How does it historically work out for the presidential nominee when they are challenging the incumbent of their own party?
Are there cases where this succeeded?
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Generally speaking, it's considered a sign of a weak president and a dis-unified party if an incumbent president chooses to run and gets a legitimate, mainstream primary challenger (or, basically, anyone who would register on the radar screen for getting more than an handful percentage of the vote).
I believe recent history has presidents who were challenged eventually losing the general election, even if they win the primary, so parties really, really try to avoid going through that. We also see only a couple of instances where the challenger actually is successful in the challenge (as defined by unseating the incumbent), and none where that initial strong challenger wins the nomination -
2012 - Obama incumbent, no real challenge.
2004 - "W" Bush incumbent, unopposed
1996 - Clinton incumbent, no real challenge
1992 - "HW" Bush incumbent, Pat Buchanan challenged, was not considered a serious threat, but has enough support to get the party platform to include some far-right provisions to appease him and his supporters, and he was given a major speaking spot at the nominating convention, delivering what some refer to as his famous "Brown Shirt Speech," which many credited with sending independent voters towards the Democrats. Clinton won in the general election.
1984 - Reagan incumbent, unopposed
1980 - Carter incumbent, challenged by Ted Kennedy, won primary, lost general to Reagan.
1976 - Ford incumbent, but not really - a special case because he was never elected, was only president because of resignations in disgrace of previous VP and President, faced a stiff conservative primary challenge by Ronald Reagan, and lost in the general to Carter.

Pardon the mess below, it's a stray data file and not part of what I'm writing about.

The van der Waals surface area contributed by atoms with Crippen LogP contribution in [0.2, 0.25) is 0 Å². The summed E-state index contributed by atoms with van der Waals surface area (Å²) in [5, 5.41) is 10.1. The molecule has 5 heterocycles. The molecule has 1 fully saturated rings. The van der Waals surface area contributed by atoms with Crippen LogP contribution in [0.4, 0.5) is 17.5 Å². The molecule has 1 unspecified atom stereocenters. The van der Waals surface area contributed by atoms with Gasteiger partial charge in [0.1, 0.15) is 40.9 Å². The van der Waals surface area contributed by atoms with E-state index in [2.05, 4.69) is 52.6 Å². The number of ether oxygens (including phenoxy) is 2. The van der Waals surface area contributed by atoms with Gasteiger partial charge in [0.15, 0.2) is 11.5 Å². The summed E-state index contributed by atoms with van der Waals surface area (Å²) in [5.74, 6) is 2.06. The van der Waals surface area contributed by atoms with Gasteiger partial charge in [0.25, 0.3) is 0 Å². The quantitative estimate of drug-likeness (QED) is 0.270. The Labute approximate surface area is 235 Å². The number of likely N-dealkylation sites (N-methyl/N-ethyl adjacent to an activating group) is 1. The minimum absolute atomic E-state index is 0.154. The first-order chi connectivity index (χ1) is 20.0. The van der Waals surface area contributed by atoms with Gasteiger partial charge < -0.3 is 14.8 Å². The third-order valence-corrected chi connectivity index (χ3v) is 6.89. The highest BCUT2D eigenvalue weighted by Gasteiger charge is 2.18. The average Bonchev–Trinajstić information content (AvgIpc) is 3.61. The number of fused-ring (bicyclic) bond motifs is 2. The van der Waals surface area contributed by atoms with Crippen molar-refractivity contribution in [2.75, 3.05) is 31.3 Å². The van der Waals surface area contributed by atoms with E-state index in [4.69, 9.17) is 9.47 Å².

1972 - Nixon incumbent, was challenged but no seriously, winning all but one delegate during the process.
1968 - Johnson incumbent, was primaried by Eugene McCarthy, barely losing New Hampshire and doing well in the polls, and then Robert Kennedy entered the race. Johnson dropped out, causing VP Humphrey to eventually throw his hat into the ring (so, technically, was successfully primaried). Kennedy was assassinated, Humphrey was already ahead by then, and got the nomination. Nixon won the general.
1964 - Johnson incumbent, having become president the previous year when Kennedy was assassinated. Beat back a relatively feeble challenge by George Wallace of Alabama. Johnson had even claimed to not be decided until just before the nominating convention, so most of his votes gathered in the primary contests were as write-ins. With the goodwill and popularity/sympathy after the Kennedy assassination, his nomination was generally considered a foregone conclusion.
1956 - Eisenhower, the war hero general who commanded all Allied forces in defeating Nazi Germany, was not seriously challenged in either a primary or the general election.
1952 - Truman was the incumbent, was challenged by Estes Kefauver from Tennessee, lost enough early contests to drop out of the race. Adlai Stevenson eventually got the nomination, lost to Eisenhower in the general
1948 - Truman was president, taking over upon FD Roosevelt's death, was not seriously challenged, won the general election in a very close race.
That covers everything back to FDR. As you can see, modern history does not smile upon the party where an incumbent is faced with a serious primary challenge.
References: Wikipedia - "Democratic Party presidential primaries" and "Republican Party presidential primaries"
The incumbent President still have to win the primary and be nominated, though they usually do not have any serious challengers. For example, Barack Obama was nominated unanimously by all 5,556 delegates at the 2012 Democratic National Convention. Should they be challenged, it is called a "primary challenge" and it is very rare as incumbent Presidents are usually seen as the leader of their party.
There have only been 5 incumbent Presidents who were denied the nomination by their own parties. They are Franklin Pierce, Millard Fillmore, John Tyler, Andrew Johnson and Chester A. Arthur who all did not run for reelection. It's worth noting that only Pierce was elected, the rest were ascended to the presidency after their predecessor either died in office or was assassinated.